The discussion of having one of the sculptures from the Shanghai World Expo installed in Chicago started when former Chicago Mayor Daley visited Shanghai in September last year. Stone Talk, a straight column that represents “unity, harmony and growth” is selected among five pieces of sculpture that were offered for consideration by Shanghai.

“It’s a very beautiful artwork,” said Jerry Fogelson, Founder and President of Fogelson Companies and Co-chairman and CEO of the Central Station Development Corporation. Fogelson, one of the most successful real estate developers in Chicago, has offered to cover the transportation to move the sculpture from Shanghai to Chicago.

Fogelson plans to place the sculpture in a park in the Central Station area of the city.

“The sculpture has many features that will go well with this area,” Fogelson said. “It’s vertical, the tower of strength. It radiates the right, powerful feeling, and it’s welcoming.”

In recent years, the Central Station has become Chicago’s premier lakefront neighborhood. Many Asians, especially Chinese, have moved into this area.

 “The sculpture symbolizes the relationship between China and the United States,” Fogelson continued. “We’d like to turn the Mark Twin Park at Indiana and 16th Streat in Central Station into a Chinese garden that will be designed to prominently feature the sculpture.”

The sculpture Stone Talk is currently on display at the site of the Shanghai World Expo and will soon be shipped to Chicago.  

Jian Ping, author of Mulberry Child: A Memoir of China. Visit www.mulberrychild.com or www.moraquest.com for more information. Mulberry Child has been turned into a feature-length documentary film by award-winning director Susan Morgan Cooper and will be released in 2011.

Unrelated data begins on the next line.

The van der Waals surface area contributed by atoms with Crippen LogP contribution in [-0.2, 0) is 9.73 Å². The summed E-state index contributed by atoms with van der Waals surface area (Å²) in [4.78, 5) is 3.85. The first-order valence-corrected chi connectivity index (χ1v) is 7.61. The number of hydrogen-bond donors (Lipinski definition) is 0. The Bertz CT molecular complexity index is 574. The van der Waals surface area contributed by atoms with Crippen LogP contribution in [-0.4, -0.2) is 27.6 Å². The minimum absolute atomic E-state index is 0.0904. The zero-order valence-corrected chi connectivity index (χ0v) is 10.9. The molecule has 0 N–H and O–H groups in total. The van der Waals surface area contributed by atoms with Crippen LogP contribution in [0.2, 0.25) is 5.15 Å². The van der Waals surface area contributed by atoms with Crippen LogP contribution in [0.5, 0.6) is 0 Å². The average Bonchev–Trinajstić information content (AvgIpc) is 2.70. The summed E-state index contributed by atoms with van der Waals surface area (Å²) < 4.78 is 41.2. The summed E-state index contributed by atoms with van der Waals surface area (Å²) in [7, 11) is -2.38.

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Swinging Shanghai Gala

Wednesday, June 1st, 2011

By Jian Ping

Bill Spence (left) and Steve Fisher and Lisa Xia, co-chair of the event, speaking at the Gala

The Swinging Shanghai Gala, an annual fundraising event organized by the China Committee, Chicago Sister Cities International, was held at Maxim’s last Wednesday, May 25. It was an evening of fun and networking. Many Committee members and their guests attended the gathering.

The China Committee gave recognition and honor to the University of Chicago for its “wisdom of establishing the Beijing Center.”

“University of Chicago is a major Chicago institution,” Bill Spence, Co-Chair of the China Committee, said at the Gala. “The Beijing Center not only serves as a center for scholars, but it can also be used for business and cultural exchange programs and meetings.”

Louis, Lisa and Jennifer posing for a snap shot at the Gala

Spence praised University of Chicago’s (UChicago) long history of involvement with China. He pointed out that the reputation of UChicago would help draw renowned scholars around the world to the Center and also attract Chinese policy makers and scholars to Chicago.

Judith Farguhar, Professor and Chair, Department of Anthropology, received the plaque of recognition on behalf of UChicago.

“University of Chicago has rich and deep connections with China for many years,” she said. “The Beijing Center is a wonderful conduit to widening and deepening these connections and exchange programs.”

The annual gala was a great success. Many members and local businesses donated items for auction, which include luxury hotel stays in Shanghai and Chicago; tickets to concerts, sports events, and golf outings; classes for language and cultural studies, including a 10-week, 3-hour/week course from the Asian

Members and guests enjoying an evening of wine, beer (including Tsingtao Beer from China), and delicious food at Maxim's

Classics Program at the Graham School, UChicago. Proceeds from the auction will support the Committee’s activities in “strengthening the partnerships among business, government, cultural and educational institutions” between Chicago and its two China sister cities, Shanghai and Shenyang.

Tabitha Mui played Gu Zeng (古筝), a traditional Chinese music instrument, throughout the evening. Artists from the Hip Hop ChicaGO, organized by the Center for Asian Arts and Media at Columbia College, also entertained the guests with their performance.

Jian Ping, author of Mulberry Child: A Memoir of China. The book has been developed into a feature-length documentary film by award-winning director Susan Morgan Cooper and will be released in 2011. Visit www.moraquest.com, www.mulberrychild.com for more information.